According to experts, such a step will lead to undesirable and destructive processes in the financial system. There is a high risk that active loan clients (regardless of whether their loan agreement conditions fall under this law or not) will take advantage of this opportunity to refer claims to court authorities and stop making scheduled repayments. Signed agreements may provoke borrowers to fail to execute their agreement obligations, thereby breaking payability conduct and upsetting overall financial environment.
“The draft law will be of retroactive effect. It means that it spreads over earlier received, but still outstanding loans. Any borrower can say that he is not comfortable with interest rate, and court will reconsider it. This rule can provoke borrowers not to execute their obligations. Client credit history will be spoiled, and he will be out of confidence,” explained Erkinbek Jumabaev, Chairman of AMFI.
Experts have repeatedly provided examples from other countries, in which interest rates cap had overwhelmingly negative impacts on local economic systems. According to expert foreign research, in certain countries that introduced fixed maximum interest rates, many MFIs are forced to close, are subject to slow growth rates, and lose transparency in terms of total cost of loans. They are also forced to reduce the scope of transactions in remote rural areas and in other unprofitable markets. These factors directly contribute to the bankruptcy ofMFIs, and fixed maximum interest rate often makes low income clients to apply to services of expensive informal market, where they are not protected at all.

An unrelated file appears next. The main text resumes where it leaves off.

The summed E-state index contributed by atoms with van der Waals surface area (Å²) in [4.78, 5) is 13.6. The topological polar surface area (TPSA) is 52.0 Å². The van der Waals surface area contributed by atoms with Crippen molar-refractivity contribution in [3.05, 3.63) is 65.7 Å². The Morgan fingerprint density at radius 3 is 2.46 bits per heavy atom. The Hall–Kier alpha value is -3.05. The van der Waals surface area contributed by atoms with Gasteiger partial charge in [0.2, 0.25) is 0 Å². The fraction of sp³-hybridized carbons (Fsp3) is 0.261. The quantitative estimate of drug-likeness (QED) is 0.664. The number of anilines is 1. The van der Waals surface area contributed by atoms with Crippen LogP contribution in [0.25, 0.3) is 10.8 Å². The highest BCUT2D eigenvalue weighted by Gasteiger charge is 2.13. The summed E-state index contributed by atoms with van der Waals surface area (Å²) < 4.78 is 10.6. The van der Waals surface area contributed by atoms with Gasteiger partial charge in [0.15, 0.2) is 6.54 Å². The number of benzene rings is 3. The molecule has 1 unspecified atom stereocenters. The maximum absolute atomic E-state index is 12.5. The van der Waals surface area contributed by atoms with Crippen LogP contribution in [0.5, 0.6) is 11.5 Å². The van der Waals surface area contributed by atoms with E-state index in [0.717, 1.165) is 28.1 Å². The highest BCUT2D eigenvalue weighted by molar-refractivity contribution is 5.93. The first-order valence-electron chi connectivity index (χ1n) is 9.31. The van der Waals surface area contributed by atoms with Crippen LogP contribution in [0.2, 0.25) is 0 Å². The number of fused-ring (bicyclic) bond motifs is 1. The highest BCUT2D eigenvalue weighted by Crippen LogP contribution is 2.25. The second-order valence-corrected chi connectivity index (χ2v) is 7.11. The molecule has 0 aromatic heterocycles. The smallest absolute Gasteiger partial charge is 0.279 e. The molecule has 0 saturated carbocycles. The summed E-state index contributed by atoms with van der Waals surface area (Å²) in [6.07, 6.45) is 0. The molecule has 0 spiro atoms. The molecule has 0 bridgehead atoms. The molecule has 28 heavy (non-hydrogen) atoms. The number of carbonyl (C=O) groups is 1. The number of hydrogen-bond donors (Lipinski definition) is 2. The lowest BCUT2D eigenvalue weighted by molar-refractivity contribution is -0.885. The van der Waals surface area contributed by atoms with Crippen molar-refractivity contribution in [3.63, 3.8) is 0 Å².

"Practice of introduction of such loan “ceilings” was not of benefit for any country of the world,” said E. Jumabaev. According to Jumabaev, market representatives have repeatedly said that loan limitations force representatives of financing institutions to close. This means that clients will have limited access to financing resources. "Microfinance institutions have their representations in all the regions. The share of loan non-repayment is only 2,6%. It means that in general all the borrowers are normal, and they develop their businesses and are glad to have access to financial resources. But, once a ceiling is introduced, MFIs will start closing in those regions, where it is expensive to maintain branches,” said the representative of the association.
The exclusion of financing institutions, which work with high risk borrowers and which provide services to low income populations, will force borrowers (due to lack of other financing sources) to apply to informal shadow usury markets, where their rights are not protected. Therefore, this draft law should first of all be non-attractive for the government as it increases the potential for uncontrolled lending and lack of borrower rights protection.
Strict and non-logical requirements that are envisaged in the draft law will lead many financing companies to bankruptcy, deterioration of country rating, loss of attractiveness for investors, limitation of rights of finance and credit institutions, all of which work in compliance with legislation. Additionally, the law breaks independence principle when conducting entrepreneurial activity. The country will lose billions of KGS, as investment flow will sharply decrease access of most rural citizens to financial services. Later in May 2013, during the 16th annual conference of Micro-finance center (MFC), the largest global meeting of financing institutions and micro-finance institutions, the issue about the Kyrgyz draft law “about usury” was touched upon. International investors and lenders were extremely concerned with the law.
“The business community is against these measures. It is expected that this draft law will be passed in the third reading. If there is a positive decision taken, we will apply to President,” said Chief Executive Officer of International Business Council Aktilek Tungatarov.